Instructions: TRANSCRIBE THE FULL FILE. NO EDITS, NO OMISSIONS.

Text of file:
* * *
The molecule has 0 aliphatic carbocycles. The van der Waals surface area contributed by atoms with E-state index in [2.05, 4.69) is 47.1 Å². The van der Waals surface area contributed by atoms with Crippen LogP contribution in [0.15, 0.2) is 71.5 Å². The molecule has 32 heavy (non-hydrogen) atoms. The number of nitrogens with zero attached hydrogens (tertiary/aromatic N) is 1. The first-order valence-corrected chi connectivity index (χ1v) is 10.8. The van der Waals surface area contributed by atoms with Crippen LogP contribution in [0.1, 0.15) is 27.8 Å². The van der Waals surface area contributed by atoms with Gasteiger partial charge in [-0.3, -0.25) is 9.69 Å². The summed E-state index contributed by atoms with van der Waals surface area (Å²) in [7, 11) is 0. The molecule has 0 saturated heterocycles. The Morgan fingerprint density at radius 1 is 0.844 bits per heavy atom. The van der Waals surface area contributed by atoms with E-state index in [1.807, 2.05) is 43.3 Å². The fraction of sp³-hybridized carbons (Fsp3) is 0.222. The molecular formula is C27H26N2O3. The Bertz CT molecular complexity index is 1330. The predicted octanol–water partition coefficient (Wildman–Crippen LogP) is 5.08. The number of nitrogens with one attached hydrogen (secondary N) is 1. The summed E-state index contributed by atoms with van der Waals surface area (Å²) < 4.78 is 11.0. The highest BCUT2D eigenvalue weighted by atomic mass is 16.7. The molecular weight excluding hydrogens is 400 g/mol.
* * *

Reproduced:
The molecule has 0 aliphatic carbocycles. The van der Waals surface area contributed by atoms with E-state index in [2.05, 4.69) is 47.1 Å². The van der Waals surface area contributed by atoms with Crippen LogP contribution in [0.15, 0.2) is 71.5 Å². The molecule has 32 heavy (non-hydrogen) atoms. The number of nitrogens with zero attached hydrogens (tertiary/aromatic N) is 1. The first-order valence-corrected chi connectivity index (χ1v) is 10.8. The van der Waals surface area contributed by atoms with Crippen LogP contribution in [0.1, 0.15) is 27.8 Å². The van der Waals surface area contributed by atoms with Gasteiger partial charge in [-0.3, -0.25) is 9.69 Å². The summed E-state index contributed by atoms with van der Waals surface area (Å²) in [7, 11) is 0. The molecule has 0 saturated heterocycles. The Morgan fingerprint density at radius 1 is 0.844 bits per heavy atom. The van der Waals surface area contributed by atoms with E-state index in [1.807, 2.05) is 43.3 Å². The fraction of sp³-hybridized carbons (Fsp3) is 0.222. The molecular formula is C27H26N2O3. The Bertz CT molecular complexity index is 1330. The predicted octanol–water partition coefficient (Wildman–Crippen LogP) is 5.08. The number of nitrogens with one attached hydrogen (secondary N) is 1. The summed E-state index contributed by atoms with van der Waals surface area (Å²) < 4.78 is 11.0. The highest BCUT2D eigenvalue weighted by atomic mass is 16.7. The molecular weight excluding hydrogens is 400 g/mol.